Learn More on Energy Insecurity

Also known as energy poverty, fuel poverty, and energy vulnerability, energy insecurity is a multidimensional construct that is the interplay between household energy expenditures, the physical conditions of housing, and energy-related coping behaviors. Overall, energy insecurity is defined as the inability of a household to meet its basic heating, cooling, and energy needs over time.1

Additional Information

economic physical behavioral impacts photos

PhysicalHousing age, housing type, heating and cooling system, infrastructure quality, location, and climate
SocioeconomicLow income, sudden economic hardship, Inability to afford investments in better energy efficiency, systemic inequalities such as income, disability, and/or race
BehavioralCoping behaviors when facing energy insecurity, barrier of knowledge to energy conservation methods, barrier to education programs and investing/saving
Policy RelatedInaccessible or insufficient policies or programs relating to energy security

Why Energy Insecurity is Important to Address

Consequences of residential energy insecurity span from health to poverty. Especially in Maricopa County, an outcome is increased vulnerability to extreme heat. While 82% of indoor heat deaths had an A/C unit at the time of death, 69% of the A/C’s were non-functioning, and 31% were not in use, according to 2020 Maricopa County heat data. Energy insecurity often occurs in conjunction with food insecurity and housing insecurity - an outcome in which residents are more likely to remain in poverty. It can also catalyze residents into poverty and the potential for eviction by a landlord. Direct health consequences include the use of unsafe lighting and heating sources which may expose people to carbon monoxide and other unsafe conditions.

Maricopa County A/C Indoor Heat-Death Infographic 2018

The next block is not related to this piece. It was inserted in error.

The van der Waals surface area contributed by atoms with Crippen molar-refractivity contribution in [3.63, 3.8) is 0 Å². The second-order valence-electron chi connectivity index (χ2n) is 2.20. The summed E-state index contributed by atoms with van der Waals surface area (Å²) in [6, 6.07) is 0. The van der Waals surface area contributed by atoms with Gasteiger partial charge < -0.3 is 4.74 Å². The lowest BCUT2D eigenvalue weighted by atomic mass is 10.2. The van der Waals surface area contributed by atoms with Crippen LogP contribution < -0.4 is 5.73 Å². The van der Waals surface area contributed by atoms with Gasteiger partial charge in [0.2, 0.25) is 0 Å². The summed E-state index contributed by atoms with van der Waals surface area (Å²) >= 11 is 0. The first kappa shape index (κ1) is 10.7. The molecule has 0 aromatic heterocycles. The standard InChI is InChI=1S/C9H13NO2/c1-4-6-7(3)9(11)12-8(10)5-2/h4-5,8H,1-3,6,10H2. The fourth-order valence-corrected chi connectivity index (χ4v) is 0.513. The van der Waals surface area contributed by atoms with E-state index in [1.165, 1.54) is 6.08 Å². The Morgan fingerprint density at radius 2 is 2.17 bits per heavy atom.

Maricopa County Indoor and Outdoor Heat Deaths

Who is affected by energy insecurity & what are the communities/populations that are disproportionately affected?

  • Low-income: with older adults (65+), with disability, below 200% federal poverty line, with children
  • Black and Hispanic
  • Older adults (65+)
  • Low-income multifamily

chart of energy burdens across subgroups in Phoenix (income, race, age, tenure, housing type)

Energy burden is the percentage of income spent on residential energy bills and is a way for researchers to determine the pervasiveness of potential energy insecurity in communities. High energy burden is considered 6% and above of income spent on home energy bills annually, and severe energy burden is above 10%.


  1. Hernández, D. (2016). Understanding “energy insecurity” and why it matters to health. Social Science & Medicine, 167, 1–10. https://doi.org/10.1016/j.socscimed.2016.08.029
  2. Drehobl, A., Ross, L., & Ayala, R. (n.d.). An Assessment of National and Metropolitan Energy Burden across the United States SEPTEMBER 2020 How High Are Household Energy Burdens? https://www.aceee.org/sites/default/files/pdfs/u2006.pdf